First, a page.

The Fed announced it will move the target federal funds rate into the zero to .25% range, an that it plans to keep it there for some time.
Here's the Fed's statement:
Press Release: The Federal Open Market Committee decided today to establish a target range for the federal funds rate of 0 to 1/4 percent.
Since the Committee's last meeting, labor market conditions have deteriorated, and the available data indicate that consumer spending, business investment, and industrial production have declined. Financial markets remain quite strained and credit conditions tight. Overall, the outlook for economic activity has weakened further.
Meanwhile, inflationary pressures have diminished appreciably. In light of the declines in the prices of energy and other commodities and the weaker prospects for economic activity, the Committee expects inflation to moderate further in coming quarters.
The Federal Reserve will employ all available tools to promote the resumption of sustainable economic growth and to preserve price stability. In particular, the Committee anticipates that weak economic conditions are likely to warrant exceptionally low levels of the federal funds rate for some time.
The focus of the Committee's policy going forward will be to support the functioning of financial markets and stimulate the economy through open market operations and other measures that sustain the size of the Federal Reserve's balance sheet at a high level. As previously announced, over the next few quarters the Federal Reserve will purchase large quantities of agency debt and mortgage-backed securities to provide support to the mortgage and housing markets, and it stands ready to expand its purchases of agency debt and mortgage-backed securities as conditions warrant. The Committee is also evaluating the potential benefits of purchasing longer-term Treasury securities. Early next year, the Federal Reserve will also implement the Term Asset-Backed Securities Loan Facility to facilitate the extension of credit to households and small businesses. The Federal Reserve will continue to consider ways of using its balance sheet to further support credit markets and economic activity.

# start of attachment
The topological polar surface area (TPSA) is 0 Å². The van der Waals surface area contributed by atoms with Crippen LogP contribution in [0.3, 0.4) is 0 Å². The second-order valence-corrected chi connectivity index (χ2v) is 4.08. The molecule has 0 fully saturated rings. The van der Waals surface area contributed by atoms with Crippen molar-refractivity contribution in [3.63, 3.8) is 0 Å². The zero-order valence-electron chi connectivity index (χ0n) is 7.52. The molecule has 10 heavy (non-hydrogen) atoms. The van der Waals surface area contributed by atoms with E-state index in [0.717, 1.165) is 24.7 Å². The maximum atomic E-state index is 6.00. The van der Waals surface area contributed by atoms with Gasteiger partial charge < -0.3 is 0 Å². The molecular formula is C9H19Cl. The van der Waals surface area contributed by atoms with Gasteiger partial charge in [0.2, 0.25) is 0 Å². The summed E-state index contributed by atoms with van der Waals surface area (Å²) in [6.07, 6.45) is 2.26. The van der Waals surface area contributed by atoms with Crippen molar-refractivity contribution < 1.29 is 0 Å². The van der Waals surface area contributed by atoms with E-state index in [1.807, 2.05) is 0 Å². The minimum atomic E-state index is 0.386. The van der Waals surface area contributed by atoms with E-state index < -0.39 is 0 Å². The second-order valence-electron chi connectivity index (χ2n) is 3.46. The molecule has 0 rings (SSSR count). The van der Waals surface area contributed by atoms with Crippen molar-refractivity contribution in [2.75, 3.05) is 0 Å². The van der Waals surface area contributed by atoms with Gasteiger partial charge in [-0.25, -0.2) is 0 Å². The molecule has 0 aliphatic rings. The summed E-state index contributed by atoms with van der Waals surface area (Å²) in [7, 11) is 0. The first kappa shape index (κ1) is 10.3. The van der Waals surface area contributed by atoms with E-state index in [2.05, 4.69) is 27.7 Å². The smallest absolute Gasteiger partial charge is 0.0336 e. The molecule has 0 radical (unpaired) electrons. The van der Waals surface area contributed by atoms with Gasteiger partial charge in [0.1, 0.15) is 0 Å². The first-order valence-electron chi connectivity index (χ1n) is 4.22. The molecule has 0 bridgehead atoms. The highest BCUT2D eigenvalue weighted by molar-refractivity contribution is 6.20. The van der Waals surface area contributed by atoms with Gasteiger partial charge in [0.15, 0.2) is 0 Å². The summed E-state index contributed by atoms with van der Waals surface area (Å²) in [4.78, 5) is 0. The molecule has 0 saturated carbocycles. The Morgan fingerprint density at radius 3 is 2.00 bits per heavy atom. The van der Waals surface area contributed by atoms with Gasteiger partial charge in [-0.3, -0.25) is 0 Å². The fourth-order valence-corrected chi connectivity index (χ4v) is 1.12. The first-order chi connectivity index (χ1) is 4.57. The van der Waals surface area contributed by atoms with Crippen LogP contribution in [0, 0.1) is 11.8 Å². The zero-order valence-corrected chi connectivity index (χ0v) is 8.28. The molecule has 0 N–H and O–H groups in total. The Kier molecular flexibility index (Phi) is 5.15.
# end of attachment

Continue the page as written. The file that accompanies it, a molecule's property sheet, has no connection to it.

Voting for the FOMC monetary policy action were: Ben S. Bernanke, Chairman; Christine M. Cumming; Elizabeth A. Duke; Richard W. Fisher; Donald L. Kohn; Randall S. Kroszner; Sandra Pianalto; Charles I. Plosser; Gary H. Stern; and Kevin M. Warsh.
In a related action, the Board of Governors unanimously approved a 75-basis-point decrease in the discount rate to 1/2 percent. In taking this action, the Board approved the requests submitted by the Boards of Directors of the Federal Reserve Banks of New York, Cleveland, Richmond, Atlanta, Minneapolis, and San Francisco. The Board also established interest rates on required and excess reserve balances of 1/4 percent.
Well, that's it, we're at zero now. Any further monetary policy action will have to come through other means, e.g. quantitative easing and the purchase of financial assets.
Brad DeLong adds:
Hale "Bonddad" Stewart Is Scared: The Federal Reserve reacts to the fact that the economy train has arrived in Depression City.
Hale "Bonddad" Stewart: The Fed's Kitchen Sink Interest Rate Policy: The Fed announced their policy of establishing "a target range for the federal funds rate of 0 to 1/4 percent." This brings two points to mind:
- The Fed has no interest rate moves left. This is it.
- The Fed is terrified about the economy. And they have good reason:
Since the Committee's last meeting, labor market conditions have deteriorated, and the available data indicate that consumer spending, business investment, and industrial production have declined. Financial markets remain quite strained and credit conditions tight. Overall, the outlook for economic activity has weakened further....
The Fed will step up their other activities...
To the point: the Fed is scared right now. I mean really scared. And they will do anything even remotely possible right now.
This is the thing I’ve been afraid of ever since I realized that Japan really was in the dreaded, possibly mythical liquidity trap. You can read my 1998 Brookings Paper on the issue here.
Incidentally, there were a bunch of us at Princeton worrying about the Japan problem in the early years of this decade. I was one; Lars Svensson, currently at Sweden’s Riksbank, was another; a third was a guy named Ben Bernanke. I wonder whatever happened to him?
Seriously, we are in very deep trouble. Getting out of this will require a lot of creativity, and maybe some luck too.